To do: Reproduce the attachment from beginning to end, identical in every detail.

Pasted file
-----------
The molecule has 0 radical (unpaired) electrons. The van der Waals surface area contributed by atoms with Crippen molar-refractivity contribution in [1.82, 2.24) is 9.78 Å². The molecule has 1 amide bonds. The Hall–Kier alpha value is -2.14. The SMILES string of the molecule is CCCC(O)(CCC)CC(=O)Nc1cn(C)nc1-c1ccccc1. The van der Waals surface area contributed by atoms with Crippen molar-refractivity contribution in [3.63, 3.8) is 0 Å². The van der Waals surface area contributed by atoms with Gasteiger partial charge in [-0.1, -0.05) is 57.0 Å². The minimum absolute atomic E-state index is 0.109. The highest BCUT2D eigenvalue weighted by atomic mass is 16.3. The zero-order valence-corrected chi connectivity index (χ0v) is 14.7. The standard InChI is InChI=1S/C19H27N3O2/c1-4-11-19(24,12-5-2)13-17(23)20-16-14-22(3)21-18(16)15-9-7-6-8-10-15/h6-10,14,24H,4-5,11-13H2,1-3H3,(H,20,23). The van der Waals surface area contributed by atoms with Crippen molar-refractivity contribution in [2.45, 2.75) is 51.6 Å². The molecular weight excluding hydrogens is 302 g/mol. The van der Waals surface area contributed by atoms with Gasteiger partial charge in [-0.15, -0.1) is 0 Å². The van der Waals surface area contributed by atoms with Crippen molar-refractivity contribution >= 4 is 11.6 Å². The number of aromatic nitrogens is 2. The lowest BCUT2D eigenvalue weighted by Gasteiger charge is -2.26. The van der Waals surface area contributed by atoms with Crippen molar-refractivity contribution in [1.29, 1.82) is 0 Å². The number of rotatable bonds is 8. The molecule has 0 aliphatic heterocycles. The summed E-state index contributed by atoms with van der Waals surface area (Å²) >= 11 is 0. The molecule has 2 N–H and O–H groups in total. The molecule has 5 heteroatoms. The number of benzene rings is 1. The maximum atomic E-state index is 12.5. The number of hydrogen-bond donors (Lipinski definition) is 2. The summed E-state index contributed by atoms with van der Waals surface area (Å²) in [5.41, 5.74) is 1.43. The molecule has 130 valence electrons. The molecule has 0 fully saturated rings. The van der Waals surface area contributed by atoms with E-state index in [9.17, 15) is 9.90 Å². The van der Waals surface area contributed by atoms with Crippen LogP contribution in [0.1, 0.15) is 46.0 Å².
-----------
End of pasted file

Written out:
The molecule has 0 radical (unpaired) electrons. The van der Waals surface area contributed by atoms with Crippen molar-refractivity contribution in [1.82, 2.24) is 9.78 Å². The molecule has 1 amide bonds. The Hall–Kier alpha value is -2.14. The SMILES string of the molecule is CCCC(O)(CCC)CC(=O)Nc1cn(C)nc1-c1ccccc1. The van der Waals surface area contributed by atoms with Crippen molar-refractivity contribution in [3.63, 3.8) is 0 Å². The van der Waals surface area contributed by atoms with Gasteiger partial charge in [-0.1, -0.05) is 57.0 Å². The minimum absolute atomic E-state index is 0.109. The highest BCUT2D eigenvalue weighted by atomic mass is 16.3. The zero-order valence-corrected chi connectivity index (χ0v) is 14.7. The standard InChI is InChI=1S/C19H27N3O2/c1-4-11-19(24,12-5-2)13-17(23)20-16-14-22(3)21-18(16)15-9-7-6-8-10-15/h6-10,14,24H,4-5,11-13H2,1-3H3,(H,20,23). The van der Waals surface area contributed by atoms with Crippen molar-refractivity contribution in [2.45, 2.75) is 51.6 Å². The molecular weight excluding hydrogens is 302 g/mol. The van der Waals surface area contributed by atoms with Gasteiger partial charge in [-0.15, -0.1) is 0 Å². The van der Waals surface area contributed by atoms with Crippen molar-refractivity contribution >= 4 is 11.6 Å². The number of aromatic nitrogens is 2. The lowest BCUT2D eigenvalue weighted by Gasteiger charge is -2.26. The van der Waals surface area contributed by atoms with Crippen molar-refractivity contribution in [1.29, 1.82) is 0 Å². The number of rotatable bonds is 8. The molecule has 0 aliphatic heterocycles. The summed E-state index contributed by atoms with van der Waals surface area (Å²) >= 11 is 0. The molecule has 2 N–H and O–H groups in total. The molecule has 5 heteroatoms. The number of benzene rings is 1. The maximum atomic E-state index is 12.5. The number of hydrogen-bond donors (Lipinski definition) is 2. The summed E-state index contributed by atoms with van der Waals surface area (Å²) in [5.41, 5.74) is 1.43. The molecule has 130 valence electrons. The molecule has 0 fully saturated rings. The van der Waals surface area contributed by atoms with E-state index in [9.17, 15) is 9.90 Å². The van der Waals surface area contributed by atoms with Crippen LogP contribution in [0.1, 0.15) is 46.0 Å².